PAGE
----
The issue is that disagreement is something we can see, but devaluing is something we can’t see because it happens inside people’s hearts. We can’t see whether other people are devaluing us or not. Therefore, we should never accuse someone of devaluing us, because there’s no way of proving it. You can ask them, but that’s all you can do.
If they say, “No way!! I totally value you. I just don’t agree with you on this point” then you have to take their word for it. That also means we should attempt to stop feeling devalued because that feeling isn’t based on anything real, we’ve just been disagreed with.
Scott Parry-Jones from EV helped us think about this. There are two ways to think about how your leading others; the authority continuum, and the discussion continuum.
The authority continuum ranges from “I have all the authority” right over to “I’m giving you all the authority”. Another way of seeing this is the former being “You will do exactly what I do, no questions, no creativity” and the later being “You can do whatever you want, be as creative as you want”.
The discussion continuum ranges from “We’re not going to discuss this often at all; maybe an email every now and then.” all the way over to “We’re going to discuss this all the time; weekly meetings and whenever we get the chance!”
Where does your “natural” leadership style fit on each continuum? How do you prefer to lead people?
What about being led? How do you prefer to be lead? How much Authority do you like being given? How much discussion do you like being brought in on?
The more I think about this, the more important this issues seems to be, yet I can’t remember anyone’s thoughts on it (apart from my own team).
If the NT has a place for people in authority in church, and calls on Christians to submit to those in authority over them (in the church), what is the grounds of that authority? How do people get in authority?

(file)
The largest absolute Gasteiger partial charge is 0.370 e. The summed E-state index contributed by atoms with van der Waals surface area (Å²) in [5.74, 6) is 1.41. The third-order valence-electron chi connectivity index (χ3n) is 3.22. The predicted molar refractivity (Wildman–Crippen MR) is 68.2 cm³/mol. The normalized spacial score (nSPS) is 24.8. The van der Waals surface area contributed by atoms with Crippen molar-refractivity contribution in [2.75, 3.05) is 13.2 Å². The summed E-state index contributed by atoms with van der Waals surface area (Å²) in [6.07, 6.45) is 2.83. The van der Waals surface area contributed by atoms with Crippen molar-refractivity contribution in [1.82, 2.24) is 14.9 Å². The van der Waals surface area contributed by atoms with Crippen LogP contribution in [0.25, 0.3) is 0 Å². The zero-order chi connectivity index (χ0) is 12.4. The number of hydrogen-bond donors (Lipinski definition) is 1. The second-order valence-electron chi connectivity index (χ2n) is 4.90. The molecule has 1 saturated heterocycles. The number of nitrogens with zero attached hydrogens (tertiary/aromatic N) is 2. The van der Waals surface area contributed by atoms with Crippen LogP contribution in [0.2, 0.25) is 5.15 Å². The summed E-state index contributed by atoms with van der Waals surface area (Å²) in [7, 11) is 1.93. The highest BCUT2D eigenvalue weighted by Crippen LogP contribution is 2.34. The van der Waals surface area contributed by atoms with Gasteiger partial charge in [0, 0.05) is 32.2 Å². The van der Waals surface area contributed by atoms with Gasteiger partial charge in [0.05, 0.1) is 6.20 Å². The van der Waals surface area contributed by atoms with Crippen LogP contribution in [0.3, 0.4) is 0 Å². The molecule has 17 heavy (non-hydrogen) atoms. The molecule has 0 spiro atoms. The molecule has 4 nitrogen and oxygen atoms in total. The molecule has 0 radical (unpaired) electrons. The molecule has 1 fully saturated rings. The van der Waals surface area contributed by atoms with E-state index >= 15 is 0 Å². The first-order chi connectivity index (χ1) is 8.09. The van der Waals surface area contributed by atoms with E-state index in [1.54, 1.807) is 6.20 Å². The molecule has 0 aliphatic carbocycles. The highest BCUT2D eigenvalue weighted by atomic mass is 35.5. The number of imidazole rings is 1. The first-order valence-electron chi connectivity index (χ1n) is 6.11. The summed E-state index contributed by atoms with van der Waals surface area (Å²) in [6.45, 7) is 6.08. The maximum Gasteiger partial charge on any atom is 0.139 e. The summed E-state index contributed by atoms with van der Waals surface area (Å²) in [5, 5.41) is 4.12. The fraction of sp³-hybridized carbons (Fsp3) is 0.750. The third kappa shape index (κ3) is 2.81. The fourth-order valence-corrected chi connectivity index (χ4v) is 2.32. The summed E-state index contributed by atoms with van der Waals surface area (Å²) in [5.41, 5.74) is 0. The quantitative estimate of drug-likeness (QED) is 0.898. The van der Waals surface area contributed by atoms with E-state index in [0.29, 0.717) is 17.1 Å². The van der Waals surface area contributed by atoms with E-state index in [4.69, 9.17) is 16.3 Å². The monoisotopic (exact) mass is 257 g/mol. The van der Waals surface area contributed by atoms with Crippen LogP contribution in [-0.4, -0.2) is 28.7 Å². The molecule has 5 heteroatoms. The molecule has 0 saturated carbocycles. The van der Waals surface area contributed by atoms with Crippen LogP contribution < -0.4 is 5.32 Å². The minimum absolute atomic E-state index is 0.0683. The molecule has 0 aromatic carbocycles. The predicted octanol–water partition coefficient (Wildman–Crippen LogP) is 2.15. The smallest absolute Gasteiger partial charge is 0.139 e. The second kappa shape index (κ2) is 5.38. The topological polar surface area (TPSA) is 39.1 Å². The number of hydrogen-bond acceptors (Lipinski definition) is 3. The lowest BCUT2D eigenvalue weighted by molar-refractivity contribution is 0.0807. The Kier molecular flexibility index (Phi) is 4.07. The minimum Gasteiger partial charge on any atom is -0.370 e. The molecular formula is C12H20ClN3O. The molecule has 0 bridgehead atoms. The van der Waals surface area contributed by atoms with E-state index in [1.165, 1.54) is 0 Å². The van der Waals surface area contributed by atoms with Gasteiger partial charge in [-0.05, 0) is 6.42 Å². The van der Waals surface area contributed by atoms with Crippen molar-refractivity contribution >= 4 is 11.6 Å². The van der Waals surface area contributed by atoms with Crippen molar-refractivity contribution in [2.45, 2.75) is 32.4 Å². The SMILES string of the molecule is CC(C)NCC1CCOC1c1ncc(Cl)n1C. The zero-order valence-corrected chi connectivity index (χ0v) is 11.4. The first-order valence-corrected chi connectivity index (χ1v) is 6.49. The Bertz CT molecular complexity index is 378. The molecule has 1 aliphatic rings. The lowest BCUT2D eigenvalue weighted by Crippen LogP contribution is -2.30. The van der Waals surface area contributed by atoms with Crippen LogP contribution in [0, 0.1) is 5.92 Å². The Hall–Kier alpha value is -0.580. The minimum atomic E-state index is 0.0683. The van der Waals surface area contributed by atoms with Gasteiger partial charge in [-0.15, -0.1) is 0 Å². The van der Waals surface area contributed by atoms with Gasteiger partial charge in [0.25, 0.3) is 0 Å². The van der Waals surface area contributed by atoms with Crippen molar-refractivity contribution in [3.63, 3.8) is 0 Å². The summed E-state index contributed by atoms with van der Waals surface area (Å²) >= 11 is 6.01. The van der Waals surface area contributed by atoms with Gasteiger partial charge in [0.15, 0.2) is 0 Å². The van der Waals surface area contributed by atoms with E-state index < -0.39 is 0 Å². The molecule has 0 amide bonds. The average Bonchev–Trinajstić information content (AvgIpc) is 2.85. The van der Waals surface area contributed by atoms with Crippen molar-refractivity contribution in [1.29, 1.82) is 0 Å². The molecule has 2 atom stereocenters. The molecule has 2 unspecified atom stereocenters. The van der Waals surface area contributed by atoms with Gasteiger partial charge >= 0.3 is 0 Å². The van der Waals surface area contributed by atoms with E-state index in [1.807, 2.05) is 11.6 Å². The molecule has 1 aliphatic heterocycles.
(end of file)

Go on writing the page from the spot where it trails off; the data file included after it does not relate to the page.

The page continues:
Let me suggest 3 ways that “could” happen…
1. Formally Appointed Authority
Paul tells Timothy to appoint elders. Churches should appoint leaders of groups and, I believe, projects (like in Acts 6). The church should submit to these leaders because they have been given a responsibility to teach/decide/plan/etc.
2. Informally Assumed Authority
This is when someone steps up into a gap where there is no existing authority, or the existing authority has left a gap in leadership. These are the people who see a need, whether a person or a tool, and begin to provide that need. It comes from a servant’s heart, wanting to help people. A basic example might be you arrive at church, and the guy appointed to run setup is sick, so you say, “ok everyone, lets do it like this”
3. Informally Offered Authority
This is when people in the congregation give respect and honour (aspects of authority) to someone who they think highly of; maybe someone older, or who has been in a position of teaching authority in the past. This person may not be seeking this authority, nor putting their hand up for it, but they get given if none the less.
So, think through your congregation. Who have you formally appointed to have authority? Who are the people who assume authority? Do you want those people to do that? How do you encourage/discourage it? Who gets given authority? Should they get it? They are potentially the most valuable and yet dangerous people to the kingdom.